Lords of MischiefArchie Mac |
Author: Midwinter, Eric
Publisher: Max Books
Rating: 4 stars
As author Eric Midwinter points out, ‘clown cricket’ has basically been shunned by cricket historians, with only the occasional passing mention. I have to admit, apart from knowing that the first great Yorkshire left arm off spinner – Edmund Peate – had played ‘clown cricket’, I had no real understanding of what it entailed or just how big it was throughout the 1860s to the 1880s.
There is a definite crossover between cricket and the theatre with ‘clown cricket’. Lords of Mischief attempts to cater for both sets of fans. No easy assignment as you don’t want to lose or annoy your readership by providing basic information which is common knowledge to the devotee of cricket or the theatre. Thankfully, we have an author who knows both subjects intimately. The fact that Eric Midwinter is one of the best authors period, equates to an excellent read. I am not sure about theatre fans, however as a cricket tragic, I thought Midwinter explained the theatre connection of ‘clown cricket’ admirably. I had no trouble following the acting or music hall stars or their trials and tribulations. In fact I spent a lot of time looking them up on Wikipedia to further my knowledge.
Perhaps more importantly for the readers of CricketWeb, Midwinter doesn’t go into too much basic explanation about cricket. In fact I was surprised how deftly he was able to explain things such as the Yorkshire hierarchy run by the iron fist of Lord Hawke. Or the importance to cricket lovers and statisticians of Arthur Haygarth, who was mostly dismissive of ‘clown cricket’, with rarely a mention in his seminal work – Scores and Biographies.
Lords of Mischief takes you right through the history and business of ‘clown cricket’. And it was definitely a money making business. It was heavily advertised in the newspapers as the troupes moved from town to town. The basic premise was that the clowns would play a local XI (which did not usually include any professionals), at cricket before putting on a show at night. This was a big production and involved a lot of support staff. At the cricket the clowns, in full costume, would entertain by doing somersaults, tricks and not always accepting the umpire’s decision, much to the merriment of the spectators.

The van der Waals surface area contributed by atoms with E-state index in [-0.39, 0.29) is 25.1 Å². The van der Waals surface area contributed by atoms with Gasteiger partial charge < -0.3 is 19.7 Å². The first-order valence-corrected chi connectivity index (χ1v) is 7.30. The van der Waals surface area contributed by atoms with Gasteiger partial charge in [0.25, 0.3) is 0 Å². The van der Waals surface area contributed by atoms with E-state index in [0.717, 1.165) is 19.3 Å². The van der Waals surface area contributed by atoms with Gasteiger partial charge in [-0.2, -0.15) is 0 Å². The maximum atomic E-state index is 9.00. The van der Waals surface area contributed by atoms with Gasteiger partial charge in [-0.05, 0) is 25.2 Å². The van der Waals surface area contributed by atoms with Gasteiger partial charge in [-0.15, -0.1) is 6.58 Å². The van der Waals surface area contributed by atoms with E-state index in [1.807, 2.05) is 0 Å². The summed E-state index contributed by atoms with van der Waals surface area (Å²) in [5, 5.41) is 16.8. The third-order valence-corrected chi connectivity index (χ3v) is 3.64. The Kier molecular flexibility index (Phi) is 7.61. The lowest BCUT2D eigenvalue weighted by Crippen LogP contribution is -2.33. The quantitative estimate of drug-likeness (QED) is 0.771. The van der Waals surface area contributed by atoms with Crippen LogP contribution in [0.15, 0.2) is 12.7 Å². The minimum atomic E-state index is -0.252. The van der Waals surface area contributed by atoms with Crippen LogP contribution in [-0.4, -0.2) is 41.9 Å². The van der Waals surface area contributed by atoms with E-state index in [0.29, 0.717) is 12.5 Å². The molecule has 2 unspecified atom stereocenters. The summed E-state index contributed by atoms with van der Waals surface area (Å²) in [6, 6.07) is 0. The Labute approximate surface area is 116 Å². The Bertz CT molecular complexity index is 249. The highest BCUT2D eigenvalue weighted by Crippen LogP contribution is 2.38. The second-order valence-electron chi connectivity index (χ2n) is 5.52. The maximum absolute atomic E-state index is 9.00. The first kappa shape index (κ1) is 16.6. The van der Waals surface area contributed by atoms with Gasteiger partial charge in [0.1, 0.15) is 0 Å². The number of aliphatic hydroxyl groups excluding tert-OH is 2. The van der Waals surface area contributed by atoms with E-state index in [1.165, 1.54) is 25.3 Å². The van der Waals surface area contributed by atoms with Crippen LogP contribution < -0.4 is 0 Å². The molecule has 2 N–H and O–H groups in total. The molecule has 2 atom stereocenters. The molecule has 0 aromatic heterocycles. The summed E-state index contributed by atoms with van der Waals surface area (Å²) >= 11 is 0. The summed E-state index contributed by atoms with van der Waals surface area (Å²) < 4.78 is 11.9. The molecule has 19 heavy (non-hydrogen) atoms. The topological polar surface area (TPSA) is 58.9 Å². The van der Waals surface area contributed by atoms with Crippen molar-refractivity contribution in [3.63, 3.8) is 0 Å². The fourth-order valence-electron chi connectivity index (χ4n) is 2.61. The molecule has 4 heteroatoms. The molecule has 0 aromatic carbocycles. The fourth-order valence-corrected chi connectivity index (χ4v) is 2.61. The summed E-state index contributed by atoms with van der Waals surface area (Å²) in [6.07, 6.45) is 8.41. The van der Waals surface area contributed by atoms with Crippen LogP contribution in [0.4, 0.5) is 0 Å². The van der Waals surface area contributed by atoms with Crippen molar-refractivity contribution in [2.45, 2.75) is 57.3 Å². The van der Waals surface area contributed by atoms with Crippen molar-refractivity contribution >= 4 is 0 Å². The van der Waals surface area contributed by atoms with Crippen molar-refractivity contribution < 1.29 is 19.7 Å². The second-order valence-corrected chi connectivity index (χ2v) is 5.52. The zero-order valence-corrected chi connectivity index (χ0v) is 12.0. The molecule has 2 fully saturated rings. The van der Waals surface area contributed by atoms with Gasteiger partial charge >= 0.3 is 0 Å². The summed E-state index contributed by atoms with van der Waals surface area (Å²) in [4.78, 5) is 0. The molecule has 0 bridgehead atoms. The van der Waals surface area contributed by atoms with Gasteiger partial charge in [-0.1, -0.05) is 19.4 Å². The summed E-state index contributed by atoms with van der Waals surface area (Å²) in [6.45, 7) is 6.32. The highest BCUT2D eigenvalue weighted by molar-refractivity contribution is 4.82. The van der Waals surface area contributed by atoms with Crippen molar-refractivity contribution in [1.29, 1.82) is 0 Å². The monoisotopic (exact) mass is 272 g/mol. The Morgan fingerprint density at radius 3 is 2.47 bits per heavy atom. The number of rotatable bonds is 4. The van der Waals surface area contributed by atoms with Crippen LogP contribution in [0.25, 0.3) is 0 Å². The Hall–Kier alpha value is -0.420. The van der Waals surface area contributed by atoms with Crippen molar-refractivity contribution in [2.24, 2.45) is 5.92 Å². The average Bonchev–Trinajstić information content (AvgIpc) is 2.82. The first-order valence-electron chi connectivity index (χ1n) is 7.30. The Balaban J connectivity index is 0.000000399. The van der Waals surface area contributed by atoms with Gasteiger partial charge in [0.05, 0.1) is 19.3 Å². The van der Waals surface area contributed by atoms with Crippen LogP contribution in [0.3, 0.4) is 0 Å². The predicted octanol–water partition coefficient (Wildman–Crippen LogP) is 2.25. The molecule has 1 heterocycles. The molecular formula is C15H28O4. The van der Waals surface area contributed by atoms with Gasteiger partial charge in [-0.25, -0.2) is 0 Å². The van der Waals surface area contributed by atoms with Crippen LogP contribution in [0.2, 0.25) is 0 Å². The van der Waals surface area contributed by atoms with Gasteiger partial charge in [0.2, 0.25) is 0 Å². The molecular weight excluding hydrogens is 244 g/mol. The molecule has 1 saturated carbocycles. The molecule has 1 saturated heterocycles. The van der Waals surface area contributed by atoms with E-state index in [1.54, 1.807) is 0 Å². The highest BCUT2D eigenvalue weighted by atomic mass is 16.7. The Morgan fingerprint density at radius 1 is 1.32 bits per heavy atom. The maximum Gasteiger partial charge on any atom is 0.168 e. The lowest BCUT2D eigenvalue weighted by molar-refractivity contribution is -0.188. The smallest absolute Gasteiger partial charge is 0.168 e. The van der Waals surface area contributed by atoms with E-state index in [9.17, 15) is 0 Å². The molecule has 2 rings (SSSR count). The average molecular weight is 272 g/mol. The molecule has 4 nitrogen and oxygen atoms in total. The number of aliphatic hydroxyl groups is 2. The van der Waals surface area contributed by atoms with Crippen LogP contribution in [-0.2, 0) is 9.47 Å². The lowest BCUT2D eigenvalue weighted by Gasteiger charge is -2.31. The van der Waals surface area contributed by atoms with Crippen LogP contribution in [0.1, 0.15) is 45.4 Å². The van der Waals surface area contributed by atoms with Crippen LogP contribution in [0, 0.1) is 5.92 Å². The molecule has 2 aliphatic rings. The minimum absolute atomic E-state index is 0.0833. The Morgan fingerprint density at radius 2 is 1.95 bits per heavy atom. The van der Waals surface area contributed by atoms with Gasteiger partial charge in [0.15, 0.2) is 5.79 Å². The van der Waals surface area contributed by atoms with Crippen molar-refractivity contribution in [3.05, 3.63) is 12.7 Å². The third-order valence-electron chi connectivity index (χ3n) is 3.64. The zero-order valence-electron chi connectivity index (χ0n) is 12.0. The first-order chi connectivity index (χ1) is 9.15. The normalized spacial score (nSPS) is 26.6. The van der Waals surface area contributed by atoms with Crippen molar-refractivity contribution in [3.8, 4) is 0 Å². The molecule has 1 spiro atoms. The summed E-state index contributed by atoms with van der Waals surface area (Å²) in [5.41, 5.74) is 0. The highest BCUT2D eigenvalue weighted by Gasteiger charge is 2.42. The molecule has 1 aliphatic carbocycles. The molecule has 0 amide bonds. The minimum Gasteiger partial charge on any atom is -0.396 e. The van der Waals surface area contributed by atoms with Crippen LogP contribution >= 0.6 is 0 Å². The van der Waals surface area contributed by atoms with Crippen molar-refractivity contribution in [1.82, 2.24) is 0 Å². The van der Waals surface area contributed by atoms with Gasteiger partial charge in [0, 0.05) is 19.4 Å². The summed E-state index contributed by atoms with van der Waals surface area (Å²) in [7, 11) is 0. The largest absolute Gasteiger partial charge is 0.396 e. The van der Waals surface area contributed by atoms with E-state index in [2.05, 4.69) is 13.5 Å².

Midwinter introduces us to some of the prominent clowns, starting with Harry Croueste, who appears to be one of the founders of ‘clown cricket’. Unfortunately at some point Croueste went broke and rivals took over his troupe of performers. The most famous ‘clown cricketer’ was Dan Leno, who was also a huge star of the theatre. The significant difference between Leno and the other ‘clown cricketers’ was that Leno performed for charity. He also resurrected ‘clown cricket’ long after it had stopped being a money making enterprise. Regrettably, just like almost everyone else we meet from the theatre, Leno had a sad demise at a relatively young age. One thing a number of cricketers and entertainers from the period appear to have in common is a fondness for alcohol, with mostly disastrous results.
Lords of Mischief – is a superbly produced and written book which fills a niche in the history of cricket literature. Hopefully with its crossover with the entertainment field it will appeal to a wide range of people. It certainly deserves to be read by a large audience.